You gotta jump in | Jason Howard, Graphic Designer for Twitch and Mixer


You gotta jump in | Jason Howard, Graphic Designer for Twitch and Mixer


Jason Howard, Graphic Designer for Twitch and Mixer

Twitter: @jhoward404




Ask questions if the client doesn’t know what they want.

Watermark the files you show on social media or to the client before final delivery.

Make showcases in low resolution.

Accept rejection.

Make sure your designs are not copying other designs by accident.

Don’t be afraid of it.

Seek out clients by finding streamers that have no graphics.

Put a screenshot of a relevant game in your photoshop file to design an overlay around.

Research how to make your YouTube thumbnails stand out.


Jason started his started his fascination with games with Atari and the original NES. He has memories of coming home from school and begging: Let me play Super Mario Bros on the one TV in the house.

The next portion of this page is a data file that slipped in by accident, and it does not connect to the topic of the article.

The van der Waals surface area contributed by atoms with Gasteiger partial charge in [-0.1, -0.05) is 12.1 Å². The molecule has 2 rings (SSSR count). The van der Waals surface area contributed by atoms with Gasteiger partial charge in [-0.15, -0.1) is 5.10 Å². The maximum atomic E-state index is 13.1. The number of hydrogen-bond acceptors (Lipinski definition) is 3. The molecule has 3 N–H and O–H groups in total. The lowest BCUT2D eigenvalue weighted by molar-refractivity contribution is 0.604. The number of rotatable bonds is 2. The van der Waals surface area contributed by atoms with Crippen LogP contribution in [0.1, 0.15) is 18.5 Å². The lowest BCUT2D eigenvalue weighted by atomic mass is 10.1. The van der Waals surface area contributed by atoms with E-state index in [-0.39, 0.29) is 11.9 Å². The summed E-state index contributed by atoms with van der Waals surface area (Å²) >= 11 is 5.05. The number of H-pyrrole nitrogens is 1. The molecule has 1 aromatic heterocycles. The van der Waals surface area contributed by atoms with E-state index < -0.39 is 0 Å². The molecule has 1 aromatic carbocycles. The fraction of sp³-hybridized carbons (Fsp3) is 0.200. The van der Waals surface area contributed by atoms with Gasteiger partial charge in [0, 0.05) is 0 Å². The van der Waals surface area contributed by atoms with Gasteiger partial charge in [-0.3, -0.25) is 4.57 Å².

Later went on to Super Nintendo and has owned all the common consoles ever since.

Jason is also a big fan of music and he got his start as a graphics artist by doing logos for local musicians.
That evolved into doing album covers and MySpace graphics.
With the rise of Twitch and YouTube, his friends in gaming also started asking for logos.

In the beginning, he worked for free, but eventually, he started charging money for his work.

We discuss the pros and cons of working for free when you first start out with doing graphics for Twitch.
Jason doesn’t charge by the hour, even though a lot of artists do with good reason.

Jason streams while he works as a way to iterate on a project with a client, and at the same time showing off his talents to other potential clients and even other artists with questions.


Professor Broman

Captain Twaz

King Gothalion

Yung Khan

Rotting Jackal


Guardian Con



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